The Pacific Fishery Management Council (PFMC) on March 9 joined commercial fisheries entities in recommending that the Bureau of Ocean Energy Management (BOEM) rescind the current Oregon call areas designated for floating offshore wind energy management and restart the siting process.
In reconsidering the issue, the PFMC urged BOEM to use a spatial mapping tool focused on identifying deconflicted areas suitable for wind energy development.
A copy of the council’s recommendation was also sent to Oregon Gov. Tina Kotel.
Seven council advisory groups have provided statements voicing concerns about the current process, with several calling for BOEM to rescind the current call areas.
“The Council’s action sends a strong signal to BOEM that fisheries leaders do not want to risk losing our productive fisheries, the scientific surveys on which our fisheries management depends, or the health of our ocean ecosystems due to offshore wind,” said Susan Chambers, deputy director of the West Coast Seafood Processors Association, and co-chair of the council’s marine planning committee.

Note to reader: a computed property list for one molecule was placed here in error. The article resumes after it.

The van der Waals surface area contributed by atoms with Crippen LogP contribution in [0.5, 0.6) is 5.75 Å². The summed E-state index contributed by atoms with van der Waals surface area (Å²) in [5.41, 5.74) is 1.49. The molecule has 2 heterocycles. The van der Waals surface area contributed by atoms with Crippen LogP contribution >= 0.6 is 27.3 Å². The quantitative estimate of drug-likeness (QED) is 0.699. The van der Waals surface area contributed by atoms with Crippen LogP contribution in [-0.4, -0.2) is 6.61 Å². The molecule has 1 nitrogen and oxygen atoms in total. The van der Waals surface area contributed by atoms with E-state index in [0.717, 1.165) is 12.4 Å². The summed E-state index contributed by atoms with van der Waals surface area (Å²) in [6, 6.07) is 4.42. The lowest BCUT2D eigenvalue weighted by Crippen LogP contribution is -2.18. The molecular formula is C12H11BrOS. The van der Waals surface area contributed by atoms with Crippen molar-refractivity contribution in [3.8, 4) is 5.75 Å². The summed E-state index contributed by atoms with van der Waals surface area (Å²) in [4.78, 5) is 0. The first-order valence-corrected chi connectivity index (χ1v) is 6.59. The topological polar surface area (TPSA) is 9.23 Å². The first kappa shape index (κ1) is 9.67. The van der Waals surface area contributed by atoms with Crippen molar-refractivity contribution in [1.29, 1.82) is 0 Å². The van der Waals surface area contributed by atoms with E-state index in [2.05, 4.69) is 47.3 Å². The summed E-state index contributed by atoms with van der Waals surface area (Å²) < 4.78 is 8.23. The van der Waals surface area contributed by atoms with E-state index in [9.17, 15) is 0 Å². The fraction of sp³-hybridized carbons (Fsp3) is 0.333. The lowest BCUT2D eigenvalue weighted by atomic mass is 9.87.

“The California current is one of the most productive ecosystems in the world,” she added. “We need to get this right.”
“We hear the climate crisis is so severe that collateral damage to birds, whales, the California current ecosystem, food security, even to fisheries, fishermen and rural community economies is an accepted part of the transition to cleaner energy,” Heather Mann, executive director of the Midwater Trawlers Cooperative, said in her testimony to the council.
Members of the fishing industry, environmental groups, tribes and several others advisory bodies to the council also support more widespread use of the mapping tool.